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Last week, a bill to pre-empt states’ rights to label GMOs was overturned in the Senate. With over 90% of Americans in favor of labeling foods containing Genetically Modified ingredients, this outcome lends hope at a time in which many of us might feel the weight of corporate interest too often impacting legislation.

Preemption being used to block local democracy measures including minimum wage laws

March 27, 2016
The Huntington News
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August, the Birmingham, Ala. local government took a significant step toward supporting low-wage workers in the city by raising minimum wage to more than $10 from the national floor of $7.25. The move constituted a strong victory for labor rights and community activists, who had spent months rallying support and talking to lawmakers in an effort to make Birmingham the first city in the South to raise its minimum wage. By August, the decision had garnered a broad base of support that included workers, activists, city officials and a large segment of residents.

Maryland bill would restore voting rights to ex-felons

April 30, 2015
Ari Berman
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Freddie Gray’s neighborhood in Baltimore had the highest incarceration rate of anywhere in the city. More than 450 adults from Sandtown-Winchester are in state prison, and one in four juveniles were arrested from 2005 to 2009.

Participatory budgeting empowers communities of color in New York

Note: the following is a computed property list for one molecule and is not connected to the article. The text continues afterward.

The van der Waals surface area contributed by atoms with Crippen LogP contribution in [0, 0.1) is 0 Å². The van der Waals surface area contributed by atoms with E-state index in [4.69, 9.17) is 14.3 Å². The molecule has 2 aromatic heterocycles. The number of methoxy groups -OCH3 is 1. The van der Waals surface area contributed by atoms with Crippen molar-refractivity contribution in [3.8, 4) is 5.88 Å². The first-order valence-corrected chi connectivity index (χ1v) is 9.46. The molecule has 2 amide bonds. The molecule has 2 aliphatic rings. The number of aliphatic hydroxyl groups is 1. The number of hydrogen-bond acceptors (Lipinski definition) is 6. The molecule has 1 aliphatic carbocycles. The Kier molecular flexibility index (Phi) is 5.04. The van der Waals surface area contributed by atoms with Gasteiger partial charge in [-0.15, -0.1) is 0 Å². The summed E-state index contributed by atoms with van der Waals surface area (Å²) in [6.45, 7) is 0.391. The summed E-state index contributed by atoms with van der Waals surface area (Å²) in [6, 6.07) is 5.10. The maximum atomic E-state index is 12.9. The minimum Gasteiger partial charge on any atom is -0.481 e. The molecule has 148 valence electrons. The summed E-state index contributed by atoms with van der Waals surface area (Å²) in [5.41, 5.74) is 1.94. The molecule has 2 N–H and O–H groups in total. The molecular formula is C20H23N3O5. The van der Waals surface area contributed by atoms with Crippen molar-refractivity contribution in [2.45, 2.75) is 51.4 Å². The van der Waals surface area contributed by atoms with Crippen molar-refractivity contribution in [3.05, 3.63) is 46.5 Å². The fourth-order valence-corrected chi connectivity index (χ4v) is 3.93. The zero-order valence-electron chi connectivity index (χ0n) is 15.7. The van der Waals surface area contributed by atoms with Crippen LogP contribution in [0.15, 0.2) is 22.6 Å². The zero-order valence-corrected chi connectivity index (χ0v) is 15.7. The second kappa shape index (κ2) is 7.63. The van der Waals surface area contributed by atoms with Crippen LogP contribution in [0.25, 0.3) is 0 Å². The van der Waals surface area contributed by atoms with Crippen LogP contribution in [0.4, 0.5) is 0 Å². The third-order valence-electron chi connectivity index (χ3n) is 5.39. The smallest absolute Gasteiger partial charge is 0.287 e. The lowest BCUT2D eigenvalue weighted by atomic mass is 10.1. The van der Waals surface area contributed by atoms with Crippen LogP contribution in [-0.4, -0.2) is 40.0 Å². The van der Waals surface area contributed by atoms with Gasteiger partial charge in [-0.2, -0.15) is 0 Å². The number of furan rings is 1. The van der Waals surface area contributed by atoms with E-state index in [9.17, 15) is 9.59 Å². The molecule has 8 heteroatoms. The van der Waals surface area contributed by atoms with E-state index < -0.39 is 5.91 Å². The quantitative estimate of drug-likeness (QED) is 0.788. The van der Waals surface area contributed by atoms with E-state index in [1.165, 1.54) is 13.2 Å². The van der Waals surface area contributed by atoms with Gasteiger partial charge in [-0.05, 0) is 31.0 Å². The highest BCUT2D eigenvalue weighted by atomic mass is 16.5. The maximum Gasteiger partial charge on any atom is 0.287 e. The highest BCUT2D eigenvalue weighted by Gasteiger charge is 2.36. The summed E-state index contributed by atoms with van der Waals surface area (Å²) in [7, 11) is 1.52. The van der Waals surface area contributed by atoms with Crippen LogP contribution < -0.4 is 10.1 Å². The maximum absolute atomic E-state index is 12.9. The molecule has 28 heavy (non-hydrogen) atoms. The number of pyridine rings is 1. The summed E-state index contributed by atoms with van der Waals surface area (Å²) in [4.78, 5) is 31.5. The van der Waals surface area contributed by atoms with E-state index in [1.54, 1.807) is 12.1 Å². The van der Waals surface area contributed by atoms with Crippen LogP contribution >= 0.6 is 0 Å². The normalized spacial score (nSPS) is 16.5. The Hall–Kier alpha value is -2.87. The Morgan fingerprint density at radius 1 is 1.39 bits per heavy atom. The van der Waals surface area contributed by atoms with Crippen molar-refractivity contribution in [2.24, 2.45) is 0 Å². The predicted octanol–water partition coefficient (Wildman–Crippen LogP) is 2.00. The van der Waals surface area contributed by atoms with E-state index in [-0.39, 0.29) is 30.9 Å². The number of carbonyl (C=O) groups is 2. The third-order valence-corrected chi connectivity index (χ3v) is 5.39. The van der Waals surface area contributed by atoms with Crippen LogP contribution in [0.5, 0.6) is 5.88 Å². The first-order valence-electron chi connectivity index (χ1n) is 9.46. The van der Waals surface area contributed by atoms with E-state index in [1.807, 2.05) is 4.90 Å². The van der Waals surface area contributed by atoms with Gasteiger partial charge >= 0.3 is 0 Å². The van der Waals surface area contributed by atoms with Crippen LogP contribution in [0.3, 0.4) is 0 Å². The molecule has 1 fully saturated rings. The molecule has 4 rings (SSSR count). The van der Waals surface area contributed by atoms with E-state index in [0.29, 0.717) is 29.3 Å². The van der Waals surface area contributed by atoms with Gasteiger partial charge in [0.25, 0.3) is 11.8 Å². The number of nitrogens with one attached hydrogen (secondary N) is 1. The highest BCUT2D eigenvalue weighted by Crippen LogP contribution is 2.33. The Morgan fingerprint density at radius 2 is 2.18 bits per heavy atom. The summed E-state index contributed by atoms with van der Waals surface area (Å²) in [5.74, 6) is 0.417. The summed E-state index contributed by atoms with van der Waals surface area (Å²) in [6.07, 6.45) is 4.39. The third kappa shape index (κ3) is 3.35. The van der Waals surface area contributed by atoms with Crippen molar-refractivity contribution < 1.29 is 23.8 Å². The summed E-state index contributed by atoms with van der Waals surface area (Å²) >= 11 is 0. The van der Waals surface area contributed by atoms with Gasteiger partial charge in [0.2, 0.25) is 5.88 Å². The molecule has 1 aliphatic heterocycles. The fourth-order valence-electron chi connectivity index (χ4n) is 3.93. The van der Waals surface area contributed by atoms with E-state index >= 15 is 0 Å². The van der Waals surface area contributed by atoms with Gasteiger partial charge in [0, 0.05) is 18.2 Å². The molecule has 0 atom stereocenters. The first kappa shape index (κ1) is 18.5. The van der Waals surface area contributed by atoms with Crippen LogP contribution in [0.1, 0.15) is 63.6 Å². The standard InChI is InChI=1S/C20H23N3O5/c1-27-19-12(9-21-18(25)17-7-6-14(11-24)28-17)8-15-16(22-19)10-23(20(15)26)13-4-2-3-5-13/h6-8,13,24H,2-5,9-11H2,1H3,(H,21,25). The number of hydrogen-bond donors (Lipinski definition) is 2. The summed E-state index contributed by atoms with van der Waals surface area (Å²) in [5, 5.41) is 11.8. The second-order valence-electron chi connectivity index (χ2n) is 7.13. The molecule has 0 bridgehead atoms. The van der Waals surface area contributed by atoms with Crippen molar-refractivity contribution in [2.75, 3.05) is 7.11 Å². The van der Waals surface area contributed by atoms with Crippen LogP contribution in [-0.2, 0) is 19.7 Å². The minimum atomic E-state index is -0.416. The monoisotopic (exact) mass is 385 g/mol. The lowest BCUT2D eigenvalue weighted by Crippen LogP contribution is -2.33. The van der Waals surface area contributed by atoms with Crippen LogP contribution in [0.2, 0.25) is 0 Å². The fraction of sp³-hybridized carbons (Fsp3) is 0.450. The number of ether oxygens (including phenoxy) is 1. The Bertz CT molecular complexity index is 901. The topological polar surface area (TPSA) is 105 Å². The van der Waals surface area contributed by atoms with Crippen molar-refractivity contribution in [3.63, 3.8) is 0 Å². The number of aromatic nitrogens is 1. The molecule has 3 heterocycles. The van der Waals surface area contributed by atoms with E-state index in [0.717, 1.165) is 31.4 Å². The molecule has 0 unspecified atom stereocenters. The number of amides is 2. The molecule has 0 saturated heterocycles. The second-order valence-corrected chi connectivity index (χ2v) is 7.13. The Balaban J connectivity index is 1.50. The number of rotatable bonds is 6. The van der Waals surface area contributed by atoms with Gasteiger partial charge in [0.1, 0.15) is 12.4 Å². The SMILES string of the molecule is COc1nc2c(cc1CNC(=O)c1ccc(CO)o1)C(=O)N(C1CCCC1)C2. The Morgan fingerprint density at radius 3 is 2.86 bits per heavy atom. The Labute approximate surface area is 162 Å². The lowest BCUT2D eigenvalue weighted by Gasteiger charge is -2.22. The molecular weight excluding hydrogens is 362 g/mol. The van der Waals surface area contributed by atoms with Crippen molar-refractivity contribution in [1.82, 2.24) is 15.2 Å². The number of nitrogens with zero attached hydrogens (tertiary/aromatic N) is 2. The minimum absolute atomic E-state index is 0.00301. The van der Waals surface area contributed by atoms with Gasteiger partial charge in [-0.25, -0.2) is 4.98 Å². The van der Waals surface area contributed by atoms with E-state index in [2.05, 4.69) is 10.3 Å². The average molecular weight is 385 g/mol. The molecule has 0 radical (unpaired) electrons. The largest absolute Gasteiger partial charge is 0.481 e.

April 10, 2015
Sondra Youdelman
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NEW YORK — Today, Speaker Melissa Mark-Viverito and New York City Council Members kicked off the voting period for New York City’s 2014-2015 participatory budgeting cycle — now the largest such process in the nation. This year, 24 Council Districts will allocate nearly $30 million citywide for residents to collaboratively develop into local capital projects through a year-long process of neighborhood assemblies, delegate meetings, and project expositions.

The Democratic Turn of the Century: Learning from the U.S. Democracy Movement

March 18, 2015
Ben Manski

Originally published by the journal Socialism & Democracy. Contact the author for permission to reprint.

Democracy movements arose in most regions of the globe during the late twentieth and early twenty-first centuries. Students of social change have studied many of these movements, but, remarkably, have so far failed to look at that of the United States.

Glen Ford on what true black community control of the police would look like

February 13, 2015
Glen Ford
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A key activist in the early Sixties grassroots movement to overthrow American apartheid recently asked if the current Black Lives Matter campaign will be able to sustain itself. In the near term, the answer is almost certainly, yes. The momentum of the mobilization will be propelled forward by the dogged determination of a new generation of activists, building on the skills and experience of previously vetted organizers and the quickening, soul-wrenching drumbeat of police murder and repression.

Locking Up Black Dissidents and Punishing the Poor: The Roots of Mass Incarceration in the US

December 6, 2014
Mumia Abu-Jamal and Johanna Fernandez